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Trifluoroiodomethane, also referred to as trifluoromethyl iodide is a halomethane with the formula CF3I. It is an experimental alternative to Halon 1301 (CBrF3) in unoccupied areas . It would be used as a gaseous fire suppression flooding agent for in-flight aircraft and electronic equipment fires.
Additional recommended knowledge
It contains carbon, fluorine, and iodine atoms. Although iodine is several hundred times more efficient at destroying stratospheric ozone than chlorine, experiments have shown that because the weak C-I bond breaks easily under the influence of water (owing to the electron-attracting fluorine atoms), trifluoroiodomethane has an ozone depleting potential less than one-thousandth that of Halon 1301 (0.008-0.01). Its atmospheric lifetime, at less than 1 month, is less than 1 percent that of Halon 1301, and less even than hydrogen chloride formed from volcanoes.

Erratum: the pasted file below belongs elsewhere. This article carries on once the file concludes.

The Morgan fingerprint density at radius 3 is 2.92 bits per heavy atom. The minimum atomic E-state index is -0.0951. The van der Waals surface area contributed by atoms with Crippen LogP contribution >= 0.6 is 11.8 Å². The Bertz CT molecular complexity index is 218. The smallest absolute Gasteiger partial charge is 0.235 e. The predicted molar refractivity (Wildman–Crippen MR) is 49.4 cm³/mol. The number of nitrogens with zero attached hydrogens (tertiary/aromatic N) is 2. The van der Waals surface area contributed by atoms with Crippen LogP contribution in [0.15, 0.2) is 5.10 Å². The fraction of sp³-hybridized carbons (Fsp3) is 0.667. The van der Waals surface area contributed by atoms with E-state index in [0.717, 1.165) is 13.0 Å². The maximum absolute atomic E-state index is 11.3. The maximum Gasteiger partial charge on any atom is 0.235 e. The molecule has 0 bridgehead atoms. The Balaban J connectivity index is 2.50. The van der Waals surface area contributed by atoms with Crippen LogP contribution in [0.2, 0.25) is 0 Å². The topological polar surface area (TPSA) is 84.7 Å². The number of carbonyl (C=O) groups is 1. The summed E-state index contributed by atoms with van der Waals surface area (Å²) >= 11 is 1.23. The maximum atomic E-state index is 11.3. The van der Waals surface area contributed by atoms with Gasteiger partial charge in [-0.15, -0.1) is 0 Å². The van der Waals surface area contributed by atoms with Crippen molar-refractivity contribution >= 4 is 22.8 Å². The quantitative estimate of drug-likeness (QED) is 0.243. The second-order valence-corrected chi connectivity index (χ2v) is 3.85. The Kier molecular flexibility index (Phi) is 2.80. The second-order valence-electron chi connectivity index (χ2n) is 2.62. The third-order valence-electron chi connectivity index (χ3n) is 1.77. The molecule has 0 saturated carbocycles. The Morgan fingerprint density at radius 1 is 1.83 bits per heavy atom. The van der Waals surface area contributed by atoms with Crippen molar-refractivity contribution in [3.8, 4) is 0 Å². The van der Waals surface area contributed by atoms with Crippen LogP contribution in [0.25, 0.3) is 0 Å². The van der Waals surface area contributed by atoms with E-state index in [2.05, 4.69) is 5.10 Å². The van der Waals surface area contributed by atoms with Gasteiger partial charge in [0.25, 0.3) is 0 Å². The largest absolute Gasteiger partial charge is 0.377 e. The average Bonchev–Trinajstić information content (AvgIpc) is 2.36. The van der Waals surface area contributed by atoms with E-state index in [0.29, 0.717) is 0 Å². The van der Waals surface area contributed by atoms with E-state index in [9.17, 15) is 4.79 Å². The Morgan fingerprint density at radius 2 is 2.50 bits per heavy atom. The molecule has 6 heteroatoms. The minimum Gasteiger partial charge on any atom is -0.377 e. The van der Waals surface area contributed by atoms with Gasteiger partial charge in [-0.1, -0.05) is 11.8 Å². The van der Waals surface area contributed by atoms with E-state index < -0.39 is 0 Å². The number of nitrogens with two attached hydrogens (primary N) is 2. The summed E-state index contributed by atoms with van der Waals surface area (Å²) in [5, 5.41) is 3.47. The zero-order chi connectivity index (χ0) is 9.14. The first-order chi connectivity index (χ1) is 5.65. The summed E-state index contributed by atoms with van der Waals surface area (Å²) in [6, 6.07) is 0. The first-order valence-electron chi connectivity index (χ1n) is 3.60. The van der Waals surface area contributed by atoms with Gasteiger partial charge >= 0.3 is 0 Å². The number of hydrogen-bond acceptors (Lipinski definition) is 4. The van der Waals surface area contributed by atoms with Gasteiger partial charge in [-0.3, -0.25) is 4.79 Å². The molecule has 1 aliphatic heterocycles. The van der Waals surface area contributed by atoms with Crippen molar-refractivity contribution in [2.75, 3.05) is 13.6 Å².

There is, however, still the problem of the C-F bonds absorbing in the atmospheric window. Thus, even after decomposition, trifluoroiodomethane is likely to be a very effective greenhouse gas.
For further information, a report from the Board on Environmental Studies and Toxicology of the National Academy of Sciences entitled Iodotrifluoromethane: Toxicity Review (2004) is available for free online reading and research in several formats.
|This article is licensed under the GNU Free Documentation License. It uses material from the Wikipedia article "Trifluoroiodomethane". A list of authors is available in Wikipedia.|